Model, or “staged,” apartments are no new addition to the world of luxury real estate marketing. The artfully staged apartment is a furniture-laden showcase providing prospective buyers the ability to imagine actually living in the space their broker hopes they will decide to call home. Corcoran agent Leslie Marshall, who handles sales at Third + Bond, a new development that contains one of the model apartments shown on these pages, with interiors “curated” by Pratt students and faculty, told The Observer: “People have a difficult time imagining living in a space if it is just empty, bare rooms. They wonder, ‘Is this room big enough for a dining table?’ Or, ‘Could a king-size bed fit in the master bedroom?’ The model apartment answers those questions for them. It helps people envision themselves there.”
But as the nuances and complexities of residential real estate development continue to multiply like bacteria in a Petri dish, the motivation behind model apartments varies per project.
Five Thirty-five West End Avenue employed a collaborative (or competitive, depending on how you look at it) approach to its model apartments: Each one of 15 high-end interior designers were assigned the task of decorating one room. The completion of the designs were celebrated with a charity gala, and the finished spaces were on display for a month. Designer Inson Wood, who decorated one the largest spaces, told The Observer: “We had up to 200 people a day, every day. It was so popular! It’s a great way of getting press for the building.”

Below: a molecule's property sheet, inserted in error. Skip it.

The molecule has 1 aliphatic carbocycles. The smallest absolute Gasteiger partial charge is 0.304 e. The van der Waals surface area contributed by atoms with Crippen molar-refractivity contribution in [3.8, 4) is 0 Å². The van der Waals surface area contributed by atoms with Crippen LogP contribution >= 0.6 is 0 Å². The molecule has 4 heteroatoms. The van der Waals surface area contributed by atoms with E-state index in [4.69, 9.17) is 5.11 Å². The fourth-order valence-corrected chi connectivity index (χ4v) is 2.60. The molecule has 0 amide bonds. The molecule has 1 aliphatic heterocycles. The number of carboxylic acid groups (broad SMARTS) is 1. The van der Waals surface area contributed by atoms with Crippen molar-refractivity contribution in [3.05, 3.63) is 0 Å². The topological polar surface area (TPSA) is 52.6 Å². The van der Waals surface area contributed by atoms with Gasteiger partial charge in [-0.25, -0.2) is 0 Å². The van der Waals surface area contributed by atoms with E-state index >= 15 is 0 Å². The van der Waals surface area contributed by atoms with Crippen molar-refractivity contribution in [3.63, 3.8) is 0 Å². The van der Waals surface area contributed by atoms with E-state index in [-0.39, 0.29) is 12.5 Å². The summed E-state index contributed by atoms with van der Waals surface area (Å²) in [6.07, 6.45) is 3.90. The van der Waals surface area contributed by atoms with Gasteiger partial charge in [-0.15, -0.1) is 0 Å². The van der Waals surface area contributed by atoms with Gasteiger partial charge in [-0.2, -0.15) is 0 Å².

At 211 Elizabeth Street, the bespoke, historically conscious apartment building in Nolita, architects Robin Standefer and Stephen Alesch of Roman and Williams were asked by the developers to design a model apartment in the building with themselves as the envisioned inhabitants. The finished product featured black, hand-lacquered walnut cabinets, replete with Italian tomato sauce and a tall bottle of San Pellegrino stowed inside, and luxurious area rugs drawing attention to the walnut-herringbone parquet floors. Ms. Stadefer confessed to The Observer: “Steven and I are not that fond of model apartments. They always seem extremely generic with very little character.” So the dynamic design-duo—whose other credits include the Standard and Ace hotels-—insisted on one condition. “We told them, ‘We need you to let us make this a very real home as opposed to a home/sales office.’ So we embarked on it and really thought of it with ourselves as the owners. We used ourselves as the benchmark, which is really something that every designer does to a certain extent.”